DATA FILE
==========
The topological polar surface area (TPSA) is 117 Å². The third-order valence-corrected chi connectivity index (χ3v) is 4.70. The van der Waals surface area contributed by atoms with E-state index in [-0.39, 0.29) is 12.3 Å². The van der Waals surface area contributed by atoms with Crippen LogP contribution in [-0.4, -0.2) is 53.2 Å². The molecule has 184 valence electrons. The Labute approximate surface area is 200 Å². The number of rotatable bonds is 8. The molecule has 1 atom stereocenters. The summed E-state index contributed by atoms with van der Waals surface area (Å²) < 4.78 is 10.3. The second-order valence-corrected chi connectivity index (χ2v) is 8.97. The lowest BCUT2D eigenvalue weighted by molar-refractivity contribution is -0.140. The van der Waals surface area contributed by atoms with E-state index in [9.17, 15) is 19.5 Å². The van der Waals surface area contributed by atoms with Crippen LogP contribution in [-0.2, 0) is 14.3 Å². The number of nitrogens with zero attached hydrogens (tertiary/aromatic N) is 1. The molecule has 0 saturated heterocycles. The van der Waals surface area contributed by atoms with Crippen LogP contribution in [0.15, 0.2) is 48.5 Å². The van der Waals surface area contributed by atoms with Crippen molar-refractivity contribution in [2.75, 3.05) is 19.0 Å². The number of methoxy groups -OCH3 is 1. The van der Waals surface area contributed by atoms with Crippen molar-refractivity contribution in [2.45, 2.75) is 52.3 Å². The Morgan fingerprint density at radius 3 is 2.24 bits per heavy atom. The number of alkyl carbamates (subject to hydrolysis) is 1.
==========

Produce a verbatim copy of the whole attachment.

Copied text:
The topological polar surface area (TPSA) is 117 Å². The third-order valence-corrected chi connectivity index (χ3v) is 4.70. The van der Waals surface area contributed by atoms with E-state index in [-0.39, 0.29) is 12.3 Å². The van der Waals surface area contributed by atoms with Crippen LogP contribution in [-0.4, -0.2) is 53.2 Å². The molecule has 184 valence electrons. The Labute approximate surface area is 200 Å². The number of rotatable bonds is 8. The molecule has 1 atom stereocenters. The summed E-state index contributed by atoms with van der Waals surface area (Å²) < 4.78 is 10.3. The second-order valence-corrected chi connectivity index (χ2v) is 8.97. The lowest BCUT2D eigenvalue weighted by molar-refractivity contribution is -0.140. The van der Waals surface area contributed by atoms with E-state index in [9.17, 15) is 19.5 Å². The van der Waals surface area contributed by atoms with Crippen LogP contribution in [-0.2, 0) is 14.3 Å². The number of nitrogens with zero attached hydrogens (tertiary/aromatic N) is 1. The molecule has 0 saturated heterocycles. The van der Waals surface area contributed by atoms with Crippen LogP contribution in [0.15, 0.2) is 48.5 Å². The van der Waals surface area contributed by atoms with Crippen molar-refractivity contribution in [2.75, 3.05) is 19.0 Å². The number of methoxy groups -OCH3 is 1. The van der Waals surface area contributed by atoms with Crippen molar-refractivity contribution in [2.45, 2.75) is 52.3 Å². The Morgan fingerprint density at radius 3 is 2.24 bits per heavy atom. The number of alkyl carbamates (subject to hydrolysis) is 1.